When people have too many romantic choices, either on the internet or during “speed dating,” they tend to choose partners based on superficial physical characteristics. You might think that having a large number of potential mates to choose from could help you make better choices. But new research suggests the opposite happens — as the number of our choices increase, our ability to make sophisticated choices decreases.
There’s nothing wrong with valuing good looks and attractiveness, of course. But most people are also looking for something more in their mates — shared values and interests, perhaps, or similar perspectives on life and religious beliefs. Many of these criteria go out the window when people are asked to choose among a large number of potential mates, during mate searches on the internet or during speed dating.
Here’s a puzzle that explores this phenomenon: You are a single person looking for a mate with a good education and positive values. You would also like to be with someone physically attractive. You sign up for a speed-dating service, where you have brief conversations with potential partners. You (and potential partners with similar criteria) are LESS likely to focus on physical attributes, and pay more attention to intelligence and values if
A) There are 12 potential dates at the event
B) There are 24 potential dates at the event
C) There are 36 potential dates at the event
D) There are more than 36 potential dates at the event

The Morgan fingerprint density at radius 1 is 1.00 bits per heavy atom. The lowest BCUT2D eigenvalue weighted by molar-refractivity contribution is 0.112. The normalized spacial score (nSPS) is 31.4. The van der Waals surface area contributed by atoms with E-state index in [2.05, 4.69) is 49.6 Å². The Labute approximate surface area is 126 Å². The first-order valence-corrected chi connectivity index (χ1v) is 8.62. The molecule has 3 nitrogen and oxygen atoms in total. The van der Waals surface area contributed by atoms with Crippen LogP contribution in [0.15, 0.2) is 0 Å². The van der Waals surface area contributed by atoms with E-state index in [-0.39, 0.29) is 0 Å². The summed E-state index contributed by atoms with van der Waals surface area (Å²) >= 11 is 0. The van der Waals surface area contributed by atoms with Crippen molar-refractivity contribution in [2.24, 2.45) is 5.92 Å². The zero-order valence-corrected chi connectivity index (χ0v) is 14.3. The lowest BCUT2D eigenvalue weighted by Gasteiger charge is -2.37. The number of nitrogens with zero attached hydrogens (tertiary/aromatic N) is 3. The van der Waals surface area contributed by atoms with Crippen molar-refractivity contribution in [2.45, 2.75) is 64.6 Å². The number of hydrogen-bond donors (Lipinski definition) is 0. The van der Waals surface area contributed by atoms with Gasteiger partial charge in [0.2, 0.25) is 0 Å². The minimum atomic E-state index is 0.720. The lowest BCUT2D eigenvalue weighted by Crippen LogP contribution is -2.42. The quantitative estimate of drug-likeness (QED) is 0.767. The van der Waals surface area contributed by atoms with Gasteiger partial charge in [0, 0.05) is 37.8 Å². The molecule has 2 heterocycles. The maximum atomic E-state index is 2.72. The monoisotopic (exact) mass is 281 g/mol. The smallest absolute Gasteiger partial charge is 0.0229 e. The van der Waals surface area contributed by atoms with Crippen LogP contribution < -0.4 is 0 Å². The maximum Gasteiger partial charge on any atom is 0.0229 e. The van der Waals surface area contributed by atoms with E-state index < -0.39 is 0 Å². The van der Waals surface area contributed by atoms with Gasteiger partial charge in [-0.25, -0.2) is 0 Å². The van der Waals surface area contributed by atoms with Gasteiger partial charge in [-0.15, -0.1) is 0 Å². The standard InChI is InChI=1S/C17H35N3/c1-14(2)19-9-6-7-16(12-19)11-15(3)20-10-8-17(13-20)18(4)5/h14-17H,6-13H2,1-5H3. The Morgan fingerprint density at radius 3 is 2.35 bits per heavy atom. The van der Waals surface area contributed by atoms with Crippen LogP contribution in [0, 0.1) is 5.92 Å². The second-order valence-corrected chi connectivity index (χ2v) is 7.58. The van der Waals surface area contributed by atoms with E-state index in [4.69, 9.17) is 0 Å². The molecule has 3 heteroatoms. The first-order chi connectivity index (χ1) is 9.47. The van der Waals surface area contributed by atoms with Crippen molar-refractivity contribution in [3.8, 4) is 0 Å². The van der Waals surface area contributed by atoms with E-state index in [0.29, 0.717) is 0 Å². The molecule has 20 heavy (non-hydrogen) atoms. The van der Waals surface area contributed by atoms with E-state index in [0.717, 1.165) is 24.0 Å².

The correct answer is A — you are less likely to focus only on physical characteristics when there are 12 potential dates at the event.
I based this puzzle on research conducted by Alison Lenton at the University of Edinburgh and Marco Francesconi at the University of Essex, who studied 84 speed dating events. Both men and women preferred dates who were taller, younger and well-educated; women preferred men who were not skinny, and men preferred women who were not overweight.
At events that featured 24 or more potential dates, however, Lenton and Francesconi found that both men and women fell back on simple heuristics, such as the physical size and weight of the people they were meeting. When potential dates numbered fewer than 24, both men and women paid more attention to other details that the men and women themselves reported were important to them. This has important implications if you are signed up with a speed dating service — you will make better choices, and your potential partners will make better choices, if the events are small rather than large.
What’s interesting about this research is that similar findings have been reported in many other domains. Human beings typically think that having more choices will help them make better decisions. That would be true if we only had conscious minds, but having more choices also brings the hidden brain into play in an unexpected way, and ends up producing less sophisticated thinking.
In a press release, Lenton said, “we look for different attributes in partners than what we look for in a chocolate, a jam or a 401(k) plan. But one of the points we’re trying to make in this article is it’s the same brain we’re carrying around. There are constraints on what our brains can do – they’re quite powerful, but they can’t pay attention to everything at once.”